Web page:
Dear Food Diary:
5 years ago, when my girlfriend C and I came here, we stayed in Shinjuku, right by Memory Lane aka Piss Alley (or Yakitori Alley). The night we went to explore, we felt totally intimidated by the amount of salary men cramped into little stalls driking. Barely any women, specially alone. So we opted for a woman owned restaurant where we had whale and horse meat, feeling like we missed out on the real stuff.
This time around, I had StalkerBoy around, so I was determined to experience it like a local. Or, at least try.
We ended up having some great eel yakitori, got refused service at one spot and then consoled ourselves with crispy chicken skin. 2 out of 3, I guess it wasn’t so bad.
The green neon sign with Memory Lane in yellow shines bright at the entrance of this alley, also known as Piss Alley. Back in time, it was the shady alley where criminals would gather to get booze. Without any facilities, guess where the men went relieve themselves? Yup, hence the name.
These days, the old Tokyo feel and atmosphere remain as part of the charm for tourists. Local men still gather here for drinks after work, but with modern facilities aka public bathrooms, it is no longer “piss alley”. Some people call it Yakitori Alley instead, though that’s not necessarily true, since there’s quite variety of food choices. Seats are limited, I wouldn’t recommend a party of more than 2.
THE INFAMOUS ASADACHI
I believe the name translates to “morning wood”, you know, serving food that promise the boys enhancements. If pig testicles, beating frog’s heart, frog sashimi, grilled salamander and snake liquor are your kind of good eats, this is your place. I have my limits and will leave that to Andrew Zimmern (*warning* the links above can be disturbing, watch at your own discretion. I recommend keeping children, animal activists and sensitive grown men away).
Don’t get me wrong, I’ve had live lobster sashimi, but somehow, there’s much more sympathy for frogs. Maybe because seeing their eyes blinking just takes it to a whole new level. I’ll stay with stir fried and fried frog, thank you very much.
I opted for the more tame stuff…
I lifted the curtains and the sweet lady said “eel only”. She looked a bit surprised when I said great! We’ll take it.
Dark beer at hand, we watched her do her thing along with the men all around. Yup, I was the only chick.
She proudly says they’ve been here in this spot for decades. Which means tons of regulars. The old man next to us, came in, said hello and without another word, she just handed him skewer after skewer. This is like his Cheers.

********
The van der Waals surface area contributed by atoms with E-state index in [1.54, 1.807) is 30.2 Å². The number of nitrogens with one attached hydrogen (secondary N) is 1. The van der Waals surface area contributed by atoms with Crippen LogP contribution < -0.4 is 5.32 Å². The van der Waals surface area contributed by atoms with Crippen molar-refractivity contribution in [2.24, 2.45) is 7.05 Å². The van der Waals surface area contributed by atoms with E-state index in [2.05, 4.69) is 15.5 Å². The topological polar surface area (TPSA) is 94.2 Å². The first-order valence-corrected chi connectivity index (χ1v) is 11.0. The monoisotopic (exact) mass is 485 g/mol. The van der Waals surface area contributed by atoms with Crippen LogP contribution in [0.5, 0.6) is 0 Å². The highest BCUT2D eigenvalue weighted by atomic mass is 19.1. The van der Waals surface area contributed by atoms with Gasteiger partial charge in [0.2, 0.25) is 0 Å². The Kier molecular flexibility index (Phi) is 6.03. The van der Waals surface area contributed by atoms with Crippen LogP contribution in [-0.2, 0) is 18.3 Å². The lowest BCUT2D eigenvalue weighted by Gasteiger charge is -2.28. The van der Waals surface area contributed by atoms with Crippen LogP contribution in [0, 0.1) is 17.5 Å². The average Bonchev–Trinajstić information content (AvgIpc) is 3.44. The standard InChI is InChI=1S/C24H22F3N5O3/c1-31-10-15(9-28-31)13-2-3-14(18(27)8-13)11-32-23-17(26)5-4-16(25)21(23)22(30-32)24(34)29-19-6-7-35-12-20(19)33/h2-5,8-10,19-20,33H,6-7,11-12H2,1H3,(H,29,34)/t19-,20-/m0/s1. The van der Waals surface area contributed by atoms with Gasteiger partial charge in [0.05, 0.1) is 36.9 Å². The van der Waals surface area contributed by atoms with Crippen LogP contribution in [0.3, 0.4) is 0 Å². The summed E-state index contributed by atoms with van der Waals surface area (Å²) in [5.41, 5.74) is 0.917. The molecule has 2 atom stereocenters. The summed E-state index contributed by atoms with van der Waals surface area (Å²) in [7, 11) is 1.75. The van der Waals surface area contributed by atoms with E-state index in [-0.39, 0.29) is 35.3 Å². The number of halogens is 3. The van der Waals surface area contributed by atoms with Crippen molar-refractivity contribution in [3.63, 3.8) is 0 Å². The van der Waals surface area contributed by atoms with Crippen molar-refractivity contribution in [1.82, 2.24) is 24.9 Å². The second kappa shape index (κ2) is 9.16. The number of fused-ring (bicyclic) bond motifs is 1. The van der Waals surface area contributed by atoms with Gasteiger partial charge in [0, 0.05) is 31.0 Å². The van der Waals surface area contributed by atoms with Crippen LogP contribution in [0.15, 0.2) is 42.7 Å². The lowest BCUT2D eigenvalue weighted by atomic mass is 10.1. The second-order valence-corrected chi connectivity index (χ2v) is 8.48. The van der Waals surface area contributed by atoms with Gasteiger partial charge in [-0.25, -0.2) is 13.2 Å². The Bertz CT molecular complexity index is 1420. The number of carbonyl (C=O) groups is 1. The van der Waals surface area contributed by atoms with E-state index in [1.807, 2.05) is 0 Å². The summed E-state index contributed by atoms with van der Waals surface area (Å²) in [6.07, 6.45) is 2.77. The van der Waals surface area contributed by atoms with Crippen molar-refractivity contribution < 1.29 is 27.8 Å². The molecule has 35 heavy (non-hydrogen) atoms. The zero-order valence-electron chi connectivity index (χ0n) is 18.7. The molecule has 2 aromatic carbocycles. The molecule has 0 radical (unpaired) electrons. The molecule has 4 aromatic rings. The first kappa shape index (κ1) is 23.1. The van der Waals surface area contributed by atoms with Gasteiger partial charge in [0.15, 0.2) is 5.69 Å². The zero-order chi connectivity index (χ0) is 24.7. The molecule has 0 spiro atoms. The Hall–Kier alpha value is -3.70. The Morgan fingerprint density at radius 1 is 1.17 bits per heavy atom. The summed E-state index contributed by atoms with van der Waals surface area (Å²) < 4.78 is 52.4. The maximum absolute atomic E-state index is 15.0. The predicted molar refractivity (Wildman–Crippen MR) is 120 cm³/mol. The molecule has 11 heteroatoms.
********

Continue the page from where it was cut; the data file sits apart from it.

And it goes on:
We watch her grilling different parts of the eel over charcoal and this sweet sauce. Grill, dip in sauce, patiently grill again. Back and forth several times.
Look at all that residue building up, the light fixture on top has accumulated just as much, almost looking like a dark sculpture.
Juicy and tender with a snap to it. Skin on, the magic is in the chard caramelized sweet sauce all around. A little burnt crunch and that grilled flavor. I’ve never had eel yakitori, really good stuff. I think I’ll want to go back before I leave.
I guess she meant collar? Anyways, it had tons of tiny bones. I like soft bone and cartilage on chicken, but this was different. Think big hard fish bones, only smaller. It was hard to pick them all out and even harder to chew/swallow. Didn’t like this one at all.
It all came to about $20.
The idea was to eat a couple skewers at several different places. And after the friendly service here, I was feeling good and ready for the next stop, BUT, that was shattered a couple steps down.
We saw these men eating from this tiny little hot pan. When 2 people left, I quickly went in. He asked if I spoke Japanese, I said no, and he replied “sorry, no japanese no”. Really? The first words out of my mouth were “Is this even legal!?” (the 2 men sitting there must of seen my face). I was quickly corrected by StakerBoy that we aren’t in Kansas anymore. So with my head down we walked away, not without snapping a photo of the “jerk”.
A couple steps down, we found another yakitori spot and the ladies smiled at us and gladly served us.
Chicken gizzard, soft bone, skin
These are my all time yakitori choices. Different textures that are so fun to eat. The charcoal grilling once again adds that nice flavor and chard edges. Love that. The chicken skin here has almost no fat attached, sure they are fatty in itself, but lean compared to the ones back home. Paper thin, slightly chewy and very very crispy. So much better than the ones back in NYC.